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360 HISTORY OF THE IRISH REBELLION. sense, I hope I shall not so debase myself as to take any notice; but treat its authors, as I would, in similar circumstances, the loquacious females of the fish-market, with a contemptuous silence.
SUMMONS TO THE COMMANDER OF THE GAR
RISON OF ROSS.
As a friend to humanity, I request you will surrender the town of Ross to the Wexford forces, now assembled against that town. Your resistance will but provoke rapine and plunder to the ruin of the most innocent. Flushed with victory, the Wexford forces, now innumerable and irresistible, will not be controuled if they meet with resistance. To prevent, therefore, the total ruin of all property in the town, I urge you to a speedy surrender, which you will be forced to in a few hours, with loss and bloodshed, as you are surrounded on all sides. Your answer is required in four hours. Mr. Furlong carries this letter, and will bring the answer.
I am, Sir,
B. B. HARVEY, Camp at Corbet-hill, half General, commanding, &c. &c. past three o'clock, morning, June 5, 1799.
GENERAL ORDERS ISSUED IN CONSEQUENCE
OF THE DEFEAT AT ROSS, AND THE MASSA
CRE AT SCULLA BOGU E. At a meeting of the general and several officers
of the united army of the county of Wexford, the following resolutions were agreed upon :
Resolved, that the commander-in-chief shall send guards to certain baronies, for the purpose of bringing in all men they shall find loitering and delaying at home, or elsewhere ; and if any resistance be given to those guards, so to be seut by the commanding officer's orders, it is our desire and orders, that such persons so giving resistance shall be liable to be put to death by the guards, who are to bear a commission for that purpose; and all such persons found to be so loitering and delaying at home, when brought in by the guards, shall be tried by a courtmartial, appointed and chosen from among the commanders of all the different corps, and be punished with death.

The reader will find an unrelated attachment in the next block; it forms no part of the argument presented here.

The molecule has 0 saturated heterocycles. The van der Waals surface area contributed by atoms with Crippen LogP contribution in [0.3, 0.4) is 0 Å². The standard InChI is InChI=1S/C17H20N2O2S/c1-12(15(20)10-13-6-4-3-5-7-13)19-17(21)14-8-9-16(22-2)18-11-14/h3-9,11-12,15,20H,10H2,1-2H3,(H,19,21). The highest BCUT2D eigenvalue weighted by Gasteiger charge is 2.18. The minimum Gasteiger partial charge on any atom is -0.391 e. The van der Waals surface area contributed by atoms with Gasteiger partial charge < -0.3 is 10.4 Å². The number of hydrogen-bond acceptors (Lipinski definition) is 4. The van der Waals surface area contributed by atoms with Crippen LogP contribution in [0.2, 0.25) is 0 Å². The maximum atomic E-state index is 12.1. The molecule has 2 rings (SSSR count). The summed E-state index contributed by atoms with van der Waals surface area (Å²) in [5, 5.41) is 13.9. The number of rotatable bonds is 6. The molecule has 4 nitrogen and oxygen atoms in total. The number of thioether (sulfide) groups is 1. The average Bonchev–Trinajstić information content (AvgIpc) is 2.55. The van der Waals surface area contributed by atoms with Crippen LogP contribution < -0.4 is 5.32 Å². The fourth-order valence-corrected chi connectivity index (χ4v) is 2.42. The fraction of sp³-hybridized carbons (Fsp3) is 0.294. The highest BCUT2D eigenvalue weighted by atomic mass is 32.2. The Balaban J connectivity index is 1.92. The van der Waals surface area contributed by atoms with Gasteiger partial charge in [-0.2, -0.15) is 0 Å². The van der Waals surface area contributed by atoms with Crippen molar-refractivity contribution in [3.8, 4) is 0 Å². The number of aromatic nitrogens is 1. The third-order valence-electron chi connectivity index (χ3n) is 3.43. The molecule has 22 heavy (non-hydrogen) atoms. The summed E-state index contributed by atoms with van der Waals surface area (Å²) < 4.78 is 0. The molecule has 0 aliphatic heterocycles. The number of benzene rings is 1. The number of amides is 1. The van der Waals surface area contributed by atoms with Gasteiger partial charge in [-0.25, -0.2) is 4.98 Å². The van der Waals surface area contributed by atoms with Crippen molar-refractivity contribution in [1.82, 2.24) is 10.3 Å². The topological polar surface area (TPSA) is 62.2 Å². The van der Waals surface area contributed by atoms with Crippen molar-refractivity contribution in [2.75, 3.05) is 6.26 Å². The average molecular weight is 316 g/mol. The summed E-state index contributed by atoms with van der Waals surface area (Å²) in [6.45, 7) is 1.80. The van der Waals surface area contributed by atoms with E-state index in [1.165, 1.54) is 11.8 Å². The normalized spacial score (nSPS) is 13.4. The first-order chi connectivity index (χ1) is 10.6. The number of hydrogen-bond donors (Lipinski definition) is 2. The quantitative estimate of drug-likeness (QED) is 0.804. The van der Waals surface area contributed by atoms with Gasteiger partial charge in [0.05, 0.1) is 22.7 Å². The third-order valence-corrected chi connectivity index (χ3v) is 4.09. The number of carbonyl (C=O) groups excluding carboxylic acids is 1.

Resolved, that all officers shall immediately repair to their respective quarters, and remain with their different corps, and not to depart therefrom under pain of death, unless authorised to quit by written orders from the commanderin-chief for that purpose.
It is also ordered, that a guard shall be kept in the rear of the different armies, with orders to shoot all persons who shall fly or desert from any engagement; and that these orders shall be taken notice of by all officers commanding such engagement.
All men refusing to obey their superior officers, to be tried by a court-martial, and punished according to their sentence. . · It is also ordered, that all men who shall attempt to leave their respective quarters when they have been halted by the commander-inchief, shall suffer death, unless they shall have leave from their officers for so doing.
It is ordered by the commander-in-chief, that all persons who have stolen or taken away any horse or horses, shall immediately bring in all such horses to the camp, at head quarters; othervise' for any horse that shall be seen or found in the possession of any person to whom he does not belong, that person shall, on being convicted thereof, suffer death.: ,
And any goods that shall have been plundered from any house, if not brought into head quarters, or returned immediately to the houses or owners, that all persons so plundering as aforesaid, shall, on being convicted thereof, suffer death.
It is also resolved, that any person or persons who shall take upon them to kill or murder any person or prisoner, burn any house, or commit any plunder, without special written orders from the commander-in-chief, shall suffer death.
By order of
FRANCIS BREEN, Sec. and Adj.
camp, June 6, 1798.
For the same purpose was issued the following proclamation.
TO THE PEOPLE OF IRELAND, . , Countrymen and fellow-soldiers !
Your patriotic exertions in the cause of your country have hitherto exceeded your most sanguine expectations, and in a short time must ultimately be crowned with success. Liberty has raised her drooping head : thousands daily flock to her standard: the voice of her children every where prevails. Let us then, in the moment of triumph, return thanks to the Almighty Ruler of the Universe, that a total stop has been put to those sanguinary measures which of late were but too often resorted to by the creatures of government, to keep the people in slavery.
Nothing now, my countrymen, appears necessary to secure the conquests you have so bravely won, but an implicit obedience to the commands of your chiefs; for, through a want of proper subordination and discipline, all may be endangered.